Predictors of care for patients with cancer of unknown primary site in three Australian hospitals

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Cancer of unknown primary site (CUP) is a medically challenging malignancy with a poor prognosis. We describe an incident tertiary CUP patient cohort and identify factors predictive of specific types of health care.


We reviewed the medical records of 217 patients diagnosed with CUP (2006–2011) in three public hospitals in New South Wales, Australia. We systematically abstracted data and performed multivariable logistic regression to identify factors predictive of tumor biopsy, surgery, chemotherapy, radiotherapy and palliative care.


The median age at CUP diagnosis was 75 years (range 23–98) and 52% were male. The most common mode of presentation was emergency department admission (57%). Serum tumor markers were performed in 42%, fine needle aspiration alone in 15% and core biopsy in 52%. Younger age, health service referral, oncologist review and a family history of cancer predicted receipt of a biopsy (77%). Cancer-related surgery (17%) was more likely in younger patients, those presenting with pain, and those with single lymph node metastases. Younger age and good performance score predicted receipt of chemotherapy (22%). The location of metastases predicted receipt of radiotherapy (28%). Older age, emergency presentation, poor performance score and no oncology review predicted receipt of palliative care only (52%); 77% were referred for palliative care during hospitalization.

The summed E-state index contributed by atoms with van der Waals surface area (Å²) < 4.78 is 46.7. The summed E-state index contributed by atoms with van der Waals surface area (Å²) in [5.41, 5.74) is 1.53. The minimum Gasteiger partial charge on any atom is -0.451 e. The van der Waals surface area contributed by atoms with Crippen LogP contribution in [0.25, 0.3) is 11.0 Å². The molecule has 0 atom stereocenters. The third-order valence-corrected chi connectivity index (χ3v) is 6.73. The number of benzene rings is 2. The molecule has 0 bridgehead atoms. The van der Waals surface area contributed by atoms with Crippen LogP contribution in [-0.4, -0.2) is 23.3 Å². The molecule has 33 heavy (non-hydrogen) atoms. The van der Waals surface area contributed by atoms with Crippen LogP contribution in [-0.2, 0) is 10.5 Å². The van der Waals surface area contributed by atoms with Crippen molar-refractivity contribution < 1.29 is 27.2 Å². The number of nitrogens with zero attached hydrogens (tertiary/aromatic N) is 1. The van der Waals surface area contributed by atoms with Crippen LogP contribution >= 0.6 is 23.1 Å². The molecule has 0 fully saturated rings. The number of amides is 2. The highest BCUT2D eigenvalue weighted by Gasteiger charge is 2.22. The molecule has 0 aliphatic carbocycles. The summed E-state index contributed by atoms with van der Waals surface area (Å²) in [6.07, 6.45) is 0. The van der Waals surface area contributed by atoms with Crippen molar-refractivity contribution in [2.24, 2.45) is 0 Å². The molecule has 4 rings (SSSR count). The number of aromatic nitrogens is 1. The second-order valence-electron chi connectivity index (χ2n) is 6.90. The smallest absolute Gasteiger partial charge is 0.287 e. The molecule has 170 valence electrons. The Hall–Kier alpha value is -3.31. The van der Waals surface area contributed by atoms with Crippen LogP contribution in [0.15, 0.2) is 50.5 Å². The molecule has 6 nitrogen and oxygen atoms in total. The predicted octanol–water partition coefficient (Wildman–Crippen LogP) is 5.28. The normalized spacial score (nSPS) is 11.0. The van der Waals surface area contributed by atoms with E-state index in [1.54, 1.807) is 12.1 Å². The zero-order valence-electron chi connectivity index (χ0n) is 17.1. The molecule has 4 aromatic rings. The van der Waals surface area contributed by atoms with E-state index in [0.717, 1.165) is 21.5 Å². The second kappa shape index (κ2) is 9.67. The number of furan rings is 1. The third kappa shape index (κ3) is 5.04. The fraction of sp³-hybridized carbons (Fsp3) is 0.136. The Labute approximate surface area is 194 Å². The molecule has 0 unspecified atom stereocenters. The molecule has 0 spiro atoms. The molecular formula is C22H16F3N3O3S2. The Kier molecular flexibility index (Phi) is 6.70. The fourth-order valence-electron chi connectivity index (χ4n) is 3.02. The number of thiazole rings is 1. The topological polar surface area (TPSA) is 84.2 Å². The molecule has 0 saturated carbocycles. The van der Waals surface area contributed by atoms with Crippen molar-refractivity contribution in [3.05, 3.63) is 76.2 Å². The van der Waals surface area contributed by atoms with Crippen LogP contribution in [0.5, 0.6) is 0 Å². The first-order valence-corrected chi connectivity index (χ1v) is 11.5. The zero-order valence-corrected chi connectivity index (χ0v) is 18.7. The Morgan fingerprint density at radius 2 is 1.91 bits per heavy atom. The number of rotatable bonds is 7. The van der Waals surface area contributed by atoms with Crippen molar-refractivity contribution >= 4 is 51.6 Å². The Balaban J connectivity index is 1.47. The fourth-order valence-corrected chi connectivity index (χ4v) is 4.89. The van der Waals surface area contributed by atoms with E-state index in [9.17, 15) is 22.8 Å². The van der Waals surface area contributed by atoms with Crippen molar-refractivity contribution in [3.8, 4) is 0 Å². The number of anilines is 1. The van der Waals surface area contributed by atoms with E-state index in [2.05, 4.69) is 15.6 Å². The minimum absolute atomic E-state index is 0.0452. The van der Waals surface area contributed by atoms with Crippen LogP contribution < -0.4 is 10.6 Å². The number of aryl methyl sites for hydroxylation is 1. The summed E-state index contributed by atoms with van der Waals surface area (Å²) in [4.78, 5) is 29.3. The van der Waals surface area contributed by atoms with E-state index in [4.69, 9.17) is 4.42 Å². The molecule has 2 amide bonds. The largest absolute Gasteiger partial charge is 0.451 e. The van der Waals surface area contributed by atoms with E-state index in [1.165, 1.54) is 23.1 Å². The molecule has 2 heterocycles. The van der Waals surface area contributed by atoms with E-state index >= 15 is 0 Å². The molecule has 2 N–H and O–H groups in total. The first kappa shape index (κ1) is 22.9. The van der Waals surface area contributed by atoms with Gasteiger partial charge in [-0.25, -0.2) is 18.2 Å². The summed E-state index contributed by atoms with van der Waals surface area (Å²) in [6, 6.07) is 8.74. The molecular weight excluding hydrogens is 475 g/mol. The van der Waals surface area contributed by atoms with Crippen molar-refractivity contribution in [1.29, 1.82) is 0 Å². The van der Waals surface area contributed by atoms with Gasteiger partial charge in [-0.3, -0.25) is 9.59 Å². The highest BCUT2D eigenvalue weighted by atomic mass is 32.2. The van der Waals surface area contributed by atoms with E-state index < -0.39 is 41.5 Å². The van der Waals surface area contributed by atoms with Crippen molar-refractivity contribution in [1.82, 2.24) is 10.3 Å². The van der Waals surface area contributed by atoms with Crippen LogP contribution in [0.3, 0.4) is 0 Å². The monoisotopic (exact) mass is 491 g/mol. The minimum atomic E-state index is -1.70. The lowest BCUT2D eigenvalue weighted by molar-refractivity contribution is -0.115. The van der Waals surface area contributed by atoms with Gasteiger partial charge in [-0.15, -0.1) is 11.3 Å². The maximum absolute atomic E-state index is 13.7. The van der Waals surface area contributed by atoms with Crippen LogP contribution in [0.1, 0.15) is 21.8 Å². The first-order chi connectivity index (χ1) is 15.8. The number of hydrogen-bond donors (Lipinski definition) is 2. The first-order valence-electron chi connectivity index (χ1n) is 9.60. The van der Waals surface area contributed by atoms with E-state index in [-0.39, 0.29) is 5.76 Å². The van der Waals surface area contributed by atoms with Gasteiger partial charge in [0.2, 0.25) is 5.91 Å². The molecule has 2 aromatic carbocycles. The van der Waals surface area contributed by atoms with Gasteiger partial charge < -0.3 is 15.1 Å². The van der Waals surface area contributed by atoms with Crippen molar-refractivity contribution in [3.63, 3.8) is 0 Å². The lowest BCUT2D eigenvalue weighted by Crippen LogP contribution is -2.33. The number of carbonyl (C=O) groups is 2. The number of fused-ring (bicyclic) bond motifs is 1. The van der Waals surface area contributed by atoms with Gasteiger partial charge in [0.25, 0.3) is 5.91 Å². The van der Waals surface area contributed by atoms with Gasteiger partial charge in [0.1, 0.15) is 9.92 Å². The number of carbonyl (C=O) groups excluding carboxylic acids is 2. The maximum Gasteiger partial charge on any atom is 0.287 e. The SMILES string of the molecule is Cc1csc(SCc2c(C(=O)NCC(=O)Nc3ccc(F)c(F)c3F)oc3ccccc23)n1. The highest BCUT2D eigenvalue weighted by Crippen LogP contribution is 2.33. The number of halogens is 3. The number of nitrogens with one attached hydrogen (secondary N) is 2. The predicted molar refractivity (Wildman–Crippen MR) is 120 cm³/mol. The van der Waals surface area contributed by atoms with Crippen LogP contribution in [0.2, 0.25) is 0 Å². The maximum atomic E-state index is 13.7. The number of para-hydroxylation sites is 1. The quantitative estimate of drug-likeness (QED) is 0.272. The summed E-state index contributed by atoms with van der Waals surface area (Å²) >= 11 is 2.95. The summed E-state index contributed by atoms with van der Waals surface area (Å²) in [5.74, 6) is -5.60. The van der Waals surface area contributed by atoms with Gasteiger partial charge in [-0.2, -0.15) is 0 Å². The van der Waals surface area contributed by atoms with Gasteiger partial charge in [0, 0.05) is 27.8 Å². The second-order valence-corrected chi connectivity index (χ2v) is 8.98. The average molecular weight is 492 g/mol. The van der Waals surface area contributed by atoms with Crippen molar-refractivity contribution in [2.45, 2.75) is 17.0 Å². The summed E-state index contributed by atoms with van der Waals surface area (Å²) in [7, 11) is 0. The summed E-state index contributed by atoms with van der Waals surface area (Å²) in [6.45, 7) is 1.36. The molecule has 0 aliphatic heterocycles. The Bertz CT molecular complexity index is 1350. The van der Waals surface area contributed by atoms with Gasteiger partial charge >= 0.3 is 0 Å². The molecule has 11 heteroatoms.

The determinants of care were generally consistent with international CUP clinical guidelines. Areas of future research include potential underinvestigation and undertreatment of older patients, overuse of certain low-value diagnostic tests, suboptimal use of immunohistochemistry and mammography and underreferral to palliative care.

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